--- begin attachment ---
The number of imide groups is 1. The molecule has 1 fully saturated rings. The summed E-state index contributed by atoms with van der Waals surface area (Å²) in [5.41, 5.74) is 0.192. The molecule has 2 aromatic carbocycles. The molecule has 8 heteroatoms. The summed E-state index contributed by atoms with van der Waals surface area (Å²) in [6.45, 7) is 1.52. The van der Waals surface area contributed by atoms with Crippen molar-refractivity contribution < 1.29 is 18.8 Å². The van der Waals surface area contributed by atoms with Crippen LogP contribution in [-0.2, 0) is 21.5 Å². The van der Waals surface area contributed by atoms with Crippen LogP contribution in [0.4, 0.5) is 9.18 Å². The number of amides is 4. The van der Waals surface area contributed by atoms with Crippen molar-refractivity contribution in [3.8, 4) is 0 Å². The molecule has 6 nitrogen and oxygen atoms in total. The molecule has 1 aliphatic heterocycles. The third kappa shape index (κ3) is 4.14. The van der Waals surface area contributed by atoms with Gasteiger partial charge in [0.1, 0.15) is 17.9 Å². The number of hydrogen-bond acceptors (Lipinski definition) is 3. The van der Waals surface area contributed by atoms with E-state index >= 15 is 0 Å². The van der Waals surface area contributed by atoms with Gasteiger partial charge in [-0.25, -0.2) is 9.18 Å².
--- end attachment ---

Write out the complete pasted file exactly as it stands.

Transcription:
The number of imide groups is 1. The molecule has 1 fully saturated rings. The summed E-state index contributed by atoms with van der Waals surface area (Å²) in [5.41, 5.74) is 0.192. The molecule has 2 aromatic carbocycles. The molecule has 8 heteroatoms. The summed E-state index contributed by atoms with van der Waals surface area (Å²) in [6.45, 7) is 1.52. The van der Waals surface area contributed by atoms with Crippen molar-refractivity contribution < 1.29 is 18.8 Å². The van der Waals surface area contributed by atoms with Crippen LogP contribution in [-0.2, 0) is 21.5 Å². The van der Waals surface area contributed by atoms with Crippen LogP contribution in [0.4, 0.5) is 9.18 Å². The number of amides is 4. The van der Waals surface area contributed by atoms with Crippen molar-refractivity contribution in [3.8, 4) is 0 Å². The molecule has 6 nitrogen and oxygen atoms in total. The molecule has 1 aliphatic heterocycles. The third kappa shape index (κ3) is 4.14. The van der Waals surface area contributed by atoms with Gasteiger partial charge in [0.1, 0.15) is 17.9 Å². The number of hydrogen-bond acceptors (Lipinski definition) is 3. The van der Waals surface area contributed by atoms with E-state index >= 15 is 0 Å². The van der Waals surface area contributed by atoms with Gasteiger partial charge in [-0.25, -0.2) is 9.18 Å².